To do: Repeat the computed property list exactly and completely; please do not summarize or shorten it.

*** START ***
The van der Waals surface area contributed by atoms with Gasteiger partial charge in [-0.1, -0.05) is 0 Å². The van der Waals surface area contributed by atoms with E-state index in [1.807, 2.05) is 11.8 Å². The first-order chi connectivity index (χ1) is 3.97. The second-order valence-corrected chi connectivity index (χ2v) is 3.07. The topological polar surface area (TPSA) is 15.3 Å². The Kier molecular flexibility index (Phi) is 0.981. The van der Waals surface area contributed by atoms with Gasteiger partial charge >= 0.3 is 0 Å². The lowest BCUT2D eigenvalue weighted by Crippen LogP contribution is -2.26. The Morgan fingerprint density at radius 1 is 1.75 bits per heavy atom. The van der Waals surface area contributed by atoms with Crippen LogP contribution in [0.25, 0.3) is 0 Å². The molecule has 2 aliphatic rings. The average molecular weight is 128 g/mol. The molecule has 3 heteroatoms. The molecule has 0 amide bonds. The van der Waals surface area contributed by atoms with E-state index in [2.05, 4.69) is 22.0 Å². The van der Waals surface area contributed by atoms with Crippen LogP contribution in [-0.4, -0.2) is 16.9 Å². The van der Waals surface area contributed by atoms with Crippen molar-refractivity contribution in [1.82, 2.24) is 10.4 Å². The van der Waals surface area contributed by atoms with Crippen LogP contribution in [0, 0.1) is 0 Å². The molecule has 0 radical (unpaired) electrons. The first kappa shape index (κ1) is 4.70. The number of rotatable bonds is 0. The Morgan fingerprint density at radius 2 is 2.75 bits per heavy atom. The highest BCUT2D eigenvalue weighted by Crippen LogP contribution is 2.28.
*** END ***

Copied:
The van der Waals surface area contributed by atoms with Gasteiger partial charge in [-0.1, -0.05) is 0 Å². The van der Waals surface area contributed by atoms with E-state index in [1.807, 2.05) is 11.8 Å². The first-order chi connectivity index (χ1) is 3.97. The second-order valence-corrected chi connectivity index (χ2v) is 3.07. The topological polar surface area (TPSA) is 15.3 Å². The Kier molecular flexibility index (Phi) is 0.981. The van der Waals surface area contributed by atoms with Gasteiger partial charge >= 0.3 is 0 Å². The lowest BCUT2D eigenvalue weighted by Crippen LogP contribution is -2.26. The Morgan fingerprint density at radius 1 is 1.75 bits per heavy atom. The van der Waals surface area contributed by atoms with Crippen LogP contribution in [0.25, 0.3) is 0 Å². The molecule has 2 aliphatic rings. The average molecular weight is 128 g/mol. The molecule has 3 heteroatoms. The molecule has 0 amide bonds. The van der Waals surface area contributed by atoms with E-state index in [2.05, 4.69) is 22.0 Å². The van der Waals surface area contributed by atoms with Crippen LogP contribution in [-0.4, -0.2) is 16.9 Å². The van der Waals surface area contributed by atoms with Crippen molar-refractivity contribution in [1.82, 2.24) is 10.4 Å². The van der Waals surface area contributed by atoms with Crippen LogP contribution in [0, 0.1) is 0 Å². The molecule has 0 radical (unpaired) electrons. The first kappa shape index (κ1) is 4.70. The number of rotatable bonds is 0. The Morgan fingerprint density at radius 2 is 2.75 bits per heavy atom. The highest BCUT2D eigenvalue weighted by Crippen LogP contribution is 2.28.